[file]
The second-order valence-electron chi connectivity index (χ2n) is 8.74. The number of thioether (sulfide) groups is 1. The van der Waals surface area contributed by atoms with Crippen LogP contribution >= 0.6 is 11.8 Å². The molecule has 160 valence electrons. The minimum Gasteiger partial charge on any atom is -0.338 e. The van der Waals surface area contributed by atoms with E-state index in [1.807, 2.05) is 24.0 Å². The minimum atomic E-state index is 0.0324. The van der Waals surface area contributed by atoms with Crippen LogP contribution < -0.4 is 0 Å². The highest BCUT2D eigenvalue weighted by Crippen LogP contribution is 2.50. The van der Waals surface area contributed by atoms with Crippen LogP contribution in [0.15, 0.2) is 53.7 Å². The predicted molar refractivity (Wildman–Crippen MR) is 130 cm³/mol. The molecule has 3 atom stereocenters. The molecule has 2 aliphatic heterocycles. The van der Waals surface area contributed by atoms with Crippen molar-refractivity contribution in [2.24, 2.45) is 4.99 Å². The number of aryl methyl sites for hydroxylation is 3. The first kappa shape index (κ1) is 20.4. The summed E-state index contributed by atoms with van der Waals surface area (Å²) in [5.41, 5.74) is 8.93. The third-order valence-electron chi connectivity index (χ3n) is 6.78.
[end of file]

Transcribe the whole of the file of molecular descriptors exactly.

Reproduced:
The second-order valence-electron chi connectivity index (χ2n) is 8.74. The number of thioether (sulfide) groups is 1. The van der Waals surface area contributed by atoms with Crippen LogP contribution >= 0.6 is 11.8 Å². The molecule has 160 valence electrons. The minimum Gasteiger partial charge on any atom is -0.338 e. The van der Waals surface area contributed by atoms with E-state index in [1.807, 2.05) is 24.0 Å². The minimum atomic E-state index is 0.0324. The van der Waals surface area contributed by atoms with Crippen LogP contribution < -0.4 is 0 Å². The highest BCUT2D eigenvalue weighted by Crippen LogP contribution is 2.50. The van der Waals surface area contributed by atoms with Crippen LogP contribution in [0.15, 0.2) is 53.7 Å². The predicted molar refractivity (Wildman–Crippen MR) is 130 cm³/mol. The molecule has 3 atom stereocenters. The molecule has 2 aliphatic heterocycles. The van der Waals surface area contributed by atoms with Crippen molar-refractivity contribution in [2.24, 2.45) is 4.99 Å². The number of aryl methyl sites for hydroxylation is 3. The first kappa shape index (κ1) is 20.4. The summed E-state index contributed by atoms with van der Waals surface area (Å²) in [5.41, 5.74) is 8.93. The third-order valence-electron chi connectivity index (χ3n) is 6.78.